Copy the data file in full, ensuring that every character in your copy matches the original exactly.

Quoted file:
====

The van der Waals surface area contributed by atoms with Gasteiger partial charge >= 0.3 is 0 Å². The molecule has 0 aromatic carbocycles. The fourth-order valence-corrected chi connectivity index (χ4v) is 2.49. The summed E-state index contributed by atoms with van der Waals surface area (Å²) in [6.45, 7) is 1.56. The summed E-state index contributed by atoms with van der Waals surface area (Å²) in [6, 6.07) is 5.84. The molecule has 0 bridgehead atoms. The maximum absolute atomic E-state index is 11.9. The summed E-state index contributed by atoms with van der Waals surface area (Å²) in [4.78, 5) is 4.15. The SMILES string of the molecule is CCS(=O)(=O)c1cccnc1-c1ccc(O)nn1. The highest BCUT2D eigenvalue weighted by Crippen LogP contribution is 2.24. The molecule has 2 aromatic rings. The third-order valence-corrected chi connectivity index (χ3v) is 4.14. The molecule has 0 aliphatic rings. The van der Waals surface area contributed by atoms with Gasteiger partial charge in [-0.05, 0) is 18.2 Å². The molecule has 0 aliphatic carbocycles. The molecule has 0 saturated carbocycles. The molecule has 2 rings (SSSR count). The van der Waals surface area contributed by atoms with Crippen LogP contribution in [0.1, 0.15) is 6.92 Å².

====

The van der Waals surface area contributed by atoms with Gasteiger partial charge >= 0.3 is 0 Å². The molecule has 0 aromatic carbocycles. The fourth-order valence-corrected chi connectivity index (χ4v) is 2.49. The summed E-state index contributed by atoms with van der Waals surface area (Å²) in [6.45, 7) is 1.56. The summed E-state index contributed by atoms with van der Waals surface area (Å²) in [6, 6.07) is 5.84. The molecule has 0 bridgehead atoms. The maximum absolute atomic E-state index is 11.9. The summed E-state index contributed by atoms with van der Waals surface area (Å²) in [4.78, 5) is 4.15. The SMILES string of the molecule is CCS(=O)(=O)c1cccnc1-c1ccc(O)nn1. The highest BCUT2D eigenvalue weighted by Crippen LogP contribution is 2.24. The molecule has 2 aromatic rings. The third-order valence-corrected chi connectivity index (χ3v) is 4.14. The molecule has 0 aliphatic rings. The van der Waals surface area contributed by atoms with Gasteiger partial charge in [-0.05, 0) is 18.2 Å². The molecule has 0 aliphatic carbocycles. The molecule has 0 saturated carbocycles. The molecule has 2 rings (SSSR count). The van der Waals surface area contributed by atoms with Crippen LogP contribution in [0.1, 0.15) is 6.92 Å².